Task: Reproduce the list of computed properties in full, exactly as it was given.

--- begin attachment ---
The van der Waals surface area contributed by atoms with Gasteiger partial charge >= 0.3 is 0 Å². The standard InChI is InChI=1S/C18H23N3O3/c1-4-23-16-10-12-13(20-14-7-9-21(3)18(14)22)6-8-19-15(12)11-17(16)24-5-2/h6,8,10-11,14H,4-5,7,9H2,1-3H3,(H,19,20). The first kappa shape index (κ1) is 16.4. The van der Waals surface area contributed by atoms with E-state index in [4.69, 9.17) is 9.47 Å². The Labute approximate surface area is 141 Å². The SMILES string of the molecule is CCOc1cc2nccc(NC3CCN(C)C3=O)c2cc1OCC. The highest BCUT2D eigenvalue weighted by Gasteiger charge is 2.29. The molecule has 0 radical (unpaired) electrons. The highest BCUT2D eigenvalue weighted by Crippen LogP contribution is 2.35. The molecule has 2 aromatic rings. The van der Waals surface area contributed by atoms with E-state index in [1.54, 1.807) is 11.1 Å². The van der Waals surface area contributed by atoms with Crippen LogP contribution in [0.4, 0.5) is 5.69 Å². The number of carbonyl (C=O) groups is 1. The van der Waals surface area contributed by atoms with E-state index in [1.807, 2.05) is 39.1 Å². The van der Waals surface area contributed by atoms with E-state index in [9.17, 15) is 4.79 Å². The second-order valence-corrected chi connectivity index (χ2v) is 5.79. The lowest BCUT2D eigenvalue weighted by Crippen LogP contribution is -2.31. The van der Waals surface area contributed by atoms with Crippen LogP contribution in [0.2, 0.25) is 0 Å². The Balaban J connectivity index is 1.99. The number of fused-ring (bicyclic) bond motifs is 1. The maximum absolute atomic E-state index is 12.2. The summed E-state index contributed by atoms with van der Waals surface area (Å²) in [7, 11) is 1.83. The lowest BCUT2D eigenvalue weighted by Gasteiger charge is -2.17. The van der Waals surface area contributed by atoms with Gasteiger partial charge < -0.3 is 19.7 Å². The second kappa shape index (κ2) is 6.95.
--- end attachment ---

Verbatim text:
The van der Waals surface area contributed by atoms with Gasteiger partial charge >= 0.3 is 0 Å². The standard InChI is InChI=1S/C18H23N3O3/c1-4-23-16-10-12-13(20-14-7-9-21(3)18(14)22)6-8-19-15(12)11-17(16)24-5-2/h6,8,10-11,14H,4-5,7,9H2,1-3H3,(H,19,20). The first kappa shape index (κ1) is 16.4. The van der Waals surface area contributed by atoms with E-state index in [4.69, 9.17) is 9.47 Å². The Labute approximate surface area is 141 Å². The SMILES string of the molecule is CCOc1cc2nccc(NC3CCN(C)C3=O)c2cc1OCC. The highest BCUT2D eigenvalue weighted by Gasteiger charge is 2.29. The molecule has 0 radical (unpaired) electrons. The highest BCUT2D eigenvalue weighted by Crippen LogP contribution is 2.35. The molecule has 2 aromatic rings. The van der Waals surface area contributed by atoms with E-state index in [1.54, 1.807) is 11.1 Å². The van der Waals surface area contributed by atoms with Crippen LogP contribution in [0.4, 0.5) is 5.69 Å². The number of carbonyl (C=O) groups is 1. The van der Waals surface area contributed by atoms with E-state index in [1.807, 2.05) is 39.1 Å². The van der Waals surface area contributed by atoms with E-state index in [9.17, 15) is 4.79 Å². The second-order valence-corrected chi connectivity index (χ2v) is 5.79. The lowest BCUT2D eigenvalue weighted by Crippen LogP contribution is -2.31. The van der Waals surface area contributed by atoms with Crippen LogP contribution in [0.2, 0.25) is 0 Å². The Balaban J connectivity index is 1.99. The number of fused-ring (bicyclic) bond motifs is 1. The maximum absolute atomic E-state index is 12.2. The summed E-state index contributed by atoms with van der Waals surface area (Å²) in [7, 11) is 1.83. The lowest BCUT2D eigenvalue weighted by Gasteiger charge is -2.17. The van der Waals surface area contributed by atoms with Gasteiger partial charge < -0.3 is 19.7 Å². The second kappa shape index (κ2) is 6.95.